What does the phrase ‘costs made easy’ imply?
In an order disposing of a Special Leave Petition against a Delhi High Court order, the Supreme Court bench had observed: “We think it appropriate to direct that the costs imposed by the High Court and costs imposed by the learned Arbitrator be made easy and it is ordered accordingly.”
It turns out that the arbitrator understood the phrase ‘costs made easy’ to mean that he was directed to reduce the costs. The party again approached the apex court seeking a clarification.
The CJI-headed bench then remarked in the order: “When we said, ‘costs made easy’, it meant, ‘no costs need be imposed’ and we think the order should be understood that way. Accordingly, the order of the learned Arbitrator reducing the costs is set aside.”
The bench further advised the counsel and said: “Having said so, we may also add, learned counsel for the parties appearing before the Arbitrator shall explain the proper nature of the order and need not take the path of unnecessary litigation which is avoidable.”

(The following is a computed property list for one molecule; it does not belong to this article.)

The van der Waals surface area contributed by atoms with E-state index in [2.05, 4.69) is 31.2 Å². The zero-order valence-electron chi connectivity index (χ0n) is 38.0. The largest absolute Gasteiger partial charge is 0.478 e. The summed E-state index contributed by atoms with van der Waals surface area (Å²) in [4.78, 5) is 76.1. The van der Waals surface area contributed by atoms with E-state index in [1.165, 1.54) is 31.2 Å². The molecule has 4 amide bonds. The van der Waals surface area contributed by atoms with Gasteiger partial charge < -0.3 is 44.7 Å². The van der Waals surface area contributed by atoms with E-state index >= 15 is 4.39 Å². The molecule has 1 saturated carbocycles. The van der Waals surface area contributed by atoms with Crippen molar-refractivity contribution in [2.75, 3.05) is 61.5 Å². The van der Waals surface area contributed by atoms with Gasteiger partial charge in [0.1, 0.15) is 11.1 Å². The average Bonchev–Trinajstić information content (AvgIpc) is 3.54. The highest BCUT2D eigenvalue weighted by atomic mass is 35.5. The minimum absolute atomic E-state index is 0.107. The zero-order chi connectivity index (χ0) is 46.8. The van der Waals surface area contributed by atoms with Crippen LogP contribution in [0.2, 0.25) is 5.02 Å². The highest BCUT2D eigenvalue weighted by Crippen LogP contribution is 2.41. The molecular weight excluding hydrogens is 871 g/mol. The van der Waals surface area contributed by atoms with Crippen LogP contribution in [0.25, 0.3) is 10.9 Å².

Costs made easy
It is not the first time this phrase has been used by courts. For example, click here to see a 2003 Supreme Court judgment which ends with the phrase ‘Costs made easy’. And one can find hundreds of judgments using this phrase.
But it seems that such a phrase is not seen used in common parlance. In a grammar discussion forum, a member describes the phrase "Make easy" as an expression used to mean, "To get along with again," or, "to resolve."
Though in legal thesaurus the meaning seems to be obvious, what is the real meaning of the phrase is left for grammar experts to comment upon.
Read the Order Here